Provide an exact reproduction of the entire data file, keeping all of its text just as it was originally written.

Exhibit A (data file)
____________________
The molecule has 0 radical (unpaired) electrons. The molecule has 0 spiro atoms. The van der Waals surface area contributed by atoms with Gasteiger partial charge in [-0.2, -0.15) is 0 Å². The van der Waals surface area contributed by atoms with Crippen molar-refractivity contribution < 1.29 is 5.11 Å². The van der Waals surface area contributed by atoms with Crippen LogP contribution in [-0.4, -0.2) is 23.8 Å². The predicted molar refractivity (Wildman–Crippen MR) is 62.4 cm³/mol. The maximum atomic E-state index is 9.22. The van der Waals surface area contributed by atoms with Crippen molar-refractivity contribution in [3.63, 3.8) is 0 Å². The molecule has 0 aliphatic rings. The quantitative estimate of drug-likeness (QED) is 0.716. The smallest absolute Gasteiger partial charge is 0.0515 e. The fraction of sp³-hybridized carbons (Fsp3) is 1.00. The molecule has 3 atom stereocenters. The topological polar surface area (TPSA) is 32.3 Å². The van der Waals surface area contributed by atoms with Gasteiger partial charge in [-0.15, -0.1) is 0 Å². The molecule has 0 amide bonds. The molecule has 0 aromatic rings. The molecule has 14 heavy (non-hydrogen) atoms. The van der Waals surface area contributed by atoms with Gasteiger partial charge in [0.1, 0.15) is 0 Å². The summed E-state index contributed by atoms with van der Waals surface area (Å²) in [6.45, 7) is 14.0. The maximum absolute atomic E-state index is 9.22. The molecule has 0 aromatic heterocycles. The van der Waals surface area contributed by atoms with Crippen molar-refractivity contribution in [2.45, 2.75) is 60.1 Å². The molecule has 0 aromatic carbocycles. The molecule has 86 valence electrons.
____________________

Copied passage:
The molecule has 0 radical (unpaired) electrons. The molecule has 0 spiro atoms. The van der Waals surface area contributed by atoms with Gasteiger partial charge in [-0.2, -0.15) is 0 Å². The van der Waals surface area contributed by atoms with Crippen molar-refractivity contribution < 1.29 is 5.11 Å². The van der Waals surface area contributed by atoms with Crippen LogP contribution in [-0.4, -0.2) is 23.8 Å². The predicted molar refractivity (Wildman–Crippen MR) is 62.4 cm³/mol. The maximum atomic E-state index is 9.22. The van der Waals surface area contributed by atoms with Crippen molar-refractivity contribution in [3.63, 3.8) is 0 Å². The molecule has 0 aliphatic rings. The quantitative estimate of drug-likeness (QED) is 0.716. The smallest absolute Gasteiger partial charge is 0.0515 e. The fraction of sp³-hybridized carbons (Fsp3) is 1.00. The molecule has 3 atom stereocenters. The topological polar surface area (TPSA) is 32.3 Å². The van der Waals surface area contributed by atoms with Gasteiger partial charge in [-0.15, -0.1) is 0 Å². The molecule has 0 amide bonds. The molecule has 0 aromatic rings. The molecule has 14 heavy (non-hydrogen) atoms. The van der Waals surface area contributed by atoms with Gasteiger partial charge in [0.1, 0.15) is 0 Å². The summed E-state index contributed by atoms with van der Waals surface area (Å²) in [6.45, 7) is 14.0. The maximum absolute atomic E-state index is 9.22. The molecule has 0 aromatic heterocycles. The van der Waals surface area contributed by atoms with Crippen molar-refractivity contribution in [2.45, 2.75) is 60.1 Å². The molecule has 0 aromatic carbocycles. The molecule has 86 valence electrons.